2023 mayoral candidates on Philadelphia arts | The Triangle
Arts & Entertainment

2023 mayoral candidates on Philadelphia arts

Photo by Evie Touring | The Triangle

Philadelphia is a city renowned for its vibrant arts and culture scene from world-renowned institutions like the Philadelphia Museum of Art to the rich performing arts landmarks like the Kimmel Center and Walnut Street Theatre. As the 2023 mayoral election approaches, the candidates have shared their plans, thoughts and opinions on how to sustain and enhance Philadelphia’s arts sector.

The forum was hosted March 12, and it included all then nine candidates. Organized by the world famous Philadelphia Orchestra and Kimmel Center, and moderated by editor of news outlet City & State Pennsylvania Jenny DeHuff and host of the Pennsylvania Kitchen Table Politics podcast Ari Mittleman, the forum was structured as a formal debate with questions developed from those submitted by Philadelphians in the arts sector. 

Candidates were questioned on topics regarding the funding for arts around the city, their priorities within the Office of Arts, Culture and Creative Economy and how they could utilize the arts and culture scene in Philadelphia to address pressing issues within the city (like crime and poverty). Since the forum, former Councilmember Derek Green and former Councilmember Maria Quiñones Sánchez have dropped out of the race, leaving Democrats Jeff Brown, Allan Domb, Helen Gym, Rebecca Rhynhart, James DeLeon, Cherelle Parker and Republican David Oh racing for the title of Mayor. 

Philadelphia’s profitable arts and culture economy generated nearly $4.1 billion in 2017. This was especially evident in the the response of former City Councilmember Domb, who stated that investing one dollar into the arts, culture and creative economy of Philadelphia yields a return of five dollars in salary and wages in addition to other benefits “of the hospitality (industry), restaurants, hotels and people who come to stay here.” Notably, Domb announced that he would be willing to personally take the role of Deputy Mayor, emphasizing the importance he placed on Arts and Culture in Philadelphia.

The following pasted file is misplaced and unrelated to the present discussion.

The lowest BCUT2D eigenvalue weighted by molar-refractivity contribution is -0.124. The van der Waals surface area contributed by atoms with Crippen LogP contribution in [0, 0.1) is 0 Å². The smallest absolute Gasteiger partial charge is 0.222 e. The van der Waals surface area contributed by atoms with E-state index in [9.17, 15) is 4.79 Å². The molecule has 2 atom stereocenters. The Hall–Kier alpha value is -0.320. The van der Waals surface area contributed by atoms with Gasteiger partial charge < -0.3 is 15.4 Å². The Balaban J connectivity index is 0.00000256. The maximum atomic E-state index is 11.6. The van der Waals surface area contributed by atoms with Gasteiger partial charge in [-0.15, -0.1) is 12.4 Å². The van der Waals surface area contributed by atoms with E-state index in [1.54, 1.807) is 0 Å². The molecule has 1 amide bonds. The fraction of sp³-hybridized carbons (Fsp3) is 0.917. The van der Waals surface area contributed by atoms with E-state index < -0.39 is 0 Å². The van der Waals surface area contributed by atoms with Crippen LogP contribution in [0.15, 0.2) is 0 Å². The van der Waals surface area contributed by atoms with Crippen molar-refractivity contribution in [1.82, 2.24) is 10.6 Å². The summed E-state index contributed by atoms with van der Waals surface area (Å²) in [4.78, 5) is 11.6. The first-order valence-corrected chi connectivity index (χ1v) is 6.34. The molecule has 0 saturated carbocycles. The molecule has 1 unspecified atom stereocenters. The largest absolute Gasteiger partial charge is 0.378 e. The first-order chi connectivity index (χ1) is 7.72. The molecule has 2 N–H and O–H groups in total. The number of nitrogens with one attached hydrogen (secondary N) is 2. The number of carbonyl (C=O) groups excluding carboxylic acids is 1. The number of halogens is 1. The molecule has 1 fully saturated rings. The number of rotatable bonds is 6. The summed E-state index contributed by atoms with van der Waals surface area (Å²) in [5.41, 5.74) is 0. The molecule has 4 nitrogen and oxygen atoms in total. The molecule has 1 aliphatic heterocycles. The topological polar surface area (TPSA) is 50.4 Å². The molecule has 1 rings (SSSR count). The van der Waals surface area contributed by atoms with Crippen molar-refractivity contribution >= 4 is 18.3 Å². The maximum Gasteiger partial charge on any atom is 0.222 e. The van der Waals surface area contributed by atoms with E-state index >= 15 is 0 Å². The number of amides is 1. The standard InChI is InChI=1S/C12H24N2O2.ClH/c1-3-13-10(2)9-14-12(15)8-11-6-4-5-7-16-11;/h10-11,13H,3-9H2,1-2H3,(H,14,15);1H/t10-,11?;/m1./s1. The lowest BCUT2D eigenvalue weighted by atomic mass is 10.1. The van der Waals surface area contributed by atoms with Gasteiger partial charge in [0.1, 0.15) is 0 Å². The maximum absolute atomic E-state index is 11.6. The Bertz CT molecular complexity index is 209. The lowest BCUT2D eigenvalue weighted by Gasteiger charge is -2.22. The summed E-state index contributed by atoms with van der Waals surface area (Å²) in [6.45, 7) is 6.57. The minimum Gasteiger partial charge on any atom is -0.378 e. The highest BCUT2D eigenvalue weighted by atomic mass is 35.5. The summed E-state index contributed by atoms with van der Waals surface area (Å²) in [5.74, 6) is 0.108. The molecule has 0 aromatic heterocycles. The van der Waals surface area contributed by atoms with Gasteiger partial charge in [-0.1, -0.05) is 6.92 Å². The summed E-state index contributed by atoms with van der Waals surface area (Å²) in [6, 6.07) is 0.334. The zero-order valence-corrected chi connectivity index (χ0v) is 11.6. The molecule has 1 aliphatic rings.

In terms of funding for the arts sector, many of the candidates had differing opinions on how exactly to fund arts and culture programs around Philadelphia. Brown, owner of a chain of ShopRite and Fresh Grocer stores, described an expanded hotel tax that had specific revenue allocated to “arts, culture, and fun” while former City Controller Rhynhart firmly stated that she would not add additional taxes but create operational efficiencies in order to generate funding for the industry. Gym, former City Councilmember, described her plan to analyze the Philadelphia city structure for taxing and consider new ways of funding. Notably, former Municipal Court Judge DeLeon proposed a novel idea for policy that would generate funding from the City towing tax. Just like he proposed when on Philadelphia City Council during the COVID-19 pandemic, Oh suggested a “$40 million Arts Recovery Fund” as a way to create a dedicated federal funding stream. 

When considering the use of arts to address pressing issues like crime and poverty, former Councilmember Parker stated that she would make sure that the culture and arts scene of Philadelphia played a key role in “problem-solving.” 

Overall, candidates expressed commitment to supporting Philadelphia’s arts sector as mayor by finding effective ways to fund the city’s thriving culture and utilizing the arts and culture sector to address other social change issues. As the election approaches in the coming weeks, it will be interesting to see how these candidates develop their ideas and plans on how they will support the growing arts and culture sector of Philadelphia.